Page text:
Yeah …

They probably would have succeeded, too, if it weren’t for that meddling Jones. Him jumping up and knocking the pass down may well have changed both teams’ fortunes that night.

On the one hand, if Kittle catches that ball, he is probably getting the ball at least to the 49ers’ 35-yard line, in the middle of the field with the clock still running. That also would’ve meant a new set of downs and more plays to run the clock. Maybe, just maybe, after picking up that first down, 49ers head coach/playcaller Kyle Shanahan would’ve come to his senses and gotten back to running the ball, including giving Samuel another opportunity on an end-around or jet sweep.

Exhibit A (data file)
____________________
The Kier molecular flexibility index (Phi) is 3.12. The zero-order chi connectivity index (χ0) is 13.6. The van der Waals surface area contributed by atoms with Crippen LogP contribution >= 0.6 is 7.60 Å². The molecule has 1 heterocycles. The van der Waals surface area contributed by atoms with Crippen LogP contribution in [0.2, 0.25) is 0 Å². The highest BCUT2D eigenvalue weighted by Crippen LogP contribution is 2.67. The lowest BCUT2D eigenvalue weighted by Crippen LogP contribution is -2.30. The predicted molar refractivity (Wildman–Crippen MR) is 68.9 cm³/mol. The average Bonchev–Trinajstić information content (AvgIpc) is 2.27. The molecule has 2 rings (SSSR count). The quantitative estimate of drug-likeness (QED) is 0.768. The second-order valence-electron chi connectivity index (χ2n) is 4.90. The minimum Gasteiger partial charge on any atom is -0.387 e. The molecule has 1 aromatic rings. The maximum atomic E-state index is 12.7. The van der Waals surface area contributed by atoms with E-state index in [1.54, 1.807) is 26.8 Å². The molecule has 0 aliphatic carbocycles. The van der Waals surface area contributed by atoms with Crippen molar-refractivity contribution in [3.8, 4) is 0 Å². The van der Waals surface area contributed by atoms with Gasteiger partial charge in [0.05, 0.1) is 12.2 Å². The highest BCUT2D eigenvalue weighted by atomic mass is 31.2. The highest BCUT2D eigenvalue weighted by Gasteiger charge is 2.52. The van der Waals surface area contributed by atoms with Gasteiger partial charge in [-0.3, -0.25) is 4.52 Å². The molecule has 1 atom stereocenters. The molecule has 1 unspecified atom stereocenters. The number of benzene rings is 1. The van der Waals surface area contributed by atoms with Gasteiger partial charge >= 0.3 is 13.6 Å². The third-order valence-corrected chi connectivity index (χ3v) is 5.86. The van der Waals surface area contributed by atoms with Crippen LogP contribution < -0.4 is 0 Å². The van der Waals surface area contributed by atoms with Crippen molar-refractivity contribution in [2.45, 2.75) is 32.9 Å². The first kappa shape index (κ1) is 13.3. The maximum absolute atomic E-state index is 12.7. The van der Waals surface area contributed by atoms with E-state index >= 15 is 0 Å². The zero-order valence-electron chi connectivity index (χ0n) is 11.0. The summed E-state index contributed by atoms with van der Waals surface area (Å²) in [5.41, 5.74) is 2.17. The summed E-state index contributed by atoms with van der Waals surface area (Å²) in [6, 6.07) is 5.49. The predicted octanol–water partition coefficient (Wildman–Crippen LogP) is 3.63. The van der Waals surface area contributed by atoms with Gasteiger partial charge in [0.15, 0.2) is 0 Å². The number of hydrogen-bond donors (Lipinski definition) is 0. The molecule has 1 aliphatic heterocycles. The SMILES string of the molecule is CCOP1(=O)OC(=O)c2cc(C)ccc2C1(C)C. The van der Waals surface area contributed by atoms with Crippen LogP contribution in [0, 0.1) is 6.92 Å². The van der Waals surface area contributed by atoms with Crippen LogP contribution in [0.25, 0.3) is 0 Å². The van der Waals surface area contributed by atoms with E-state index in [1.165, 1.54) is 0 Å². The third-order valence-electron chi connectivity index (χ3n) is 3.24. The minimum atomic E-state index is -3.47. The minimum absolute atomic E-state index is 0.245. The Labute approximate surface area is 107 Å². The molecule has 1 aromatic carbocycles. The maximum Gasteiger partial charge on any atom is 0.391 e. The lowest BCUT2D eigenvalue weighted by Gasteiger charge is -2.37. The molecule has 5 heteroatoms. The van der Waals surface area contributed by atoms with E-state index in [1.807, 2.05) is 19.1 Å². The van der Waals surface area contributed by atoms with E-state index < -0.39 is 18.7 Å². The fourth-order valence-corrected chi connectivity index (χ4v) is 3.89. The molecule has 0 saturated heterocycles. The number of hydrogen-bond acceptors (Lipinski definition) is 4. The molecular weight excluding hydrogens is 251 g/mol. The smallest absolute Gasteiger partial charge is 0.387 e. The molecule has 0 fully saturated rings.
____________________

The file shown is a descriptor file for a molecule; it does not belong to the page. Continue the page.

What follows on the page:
(Side note: This is exactly why the criticism of Shanahan not running the football late is more than fair. Even when you call a “good” pass play, there are just so many more variables that go into whether its actually successful than if you run the ball. That is especially true when running the ball is what you do well and best.)

But Jones did knock the pass down and that not only stopped the clock, it also forced the 49ers into trying to throw the ball again on third down. That throw was also incomplete.

In a situation where they were, at least in theory, attempting to salt the clock away, the 49ers ended up punting the ball back to the Chiefs after their drive lasted only a minute. The Chiefs didn’t use a single timeout, which is f’n absurd.

You can at least partially thank Jones for that.

3. Jones’ other batted down pass killed what could’ve been a large 49ers gain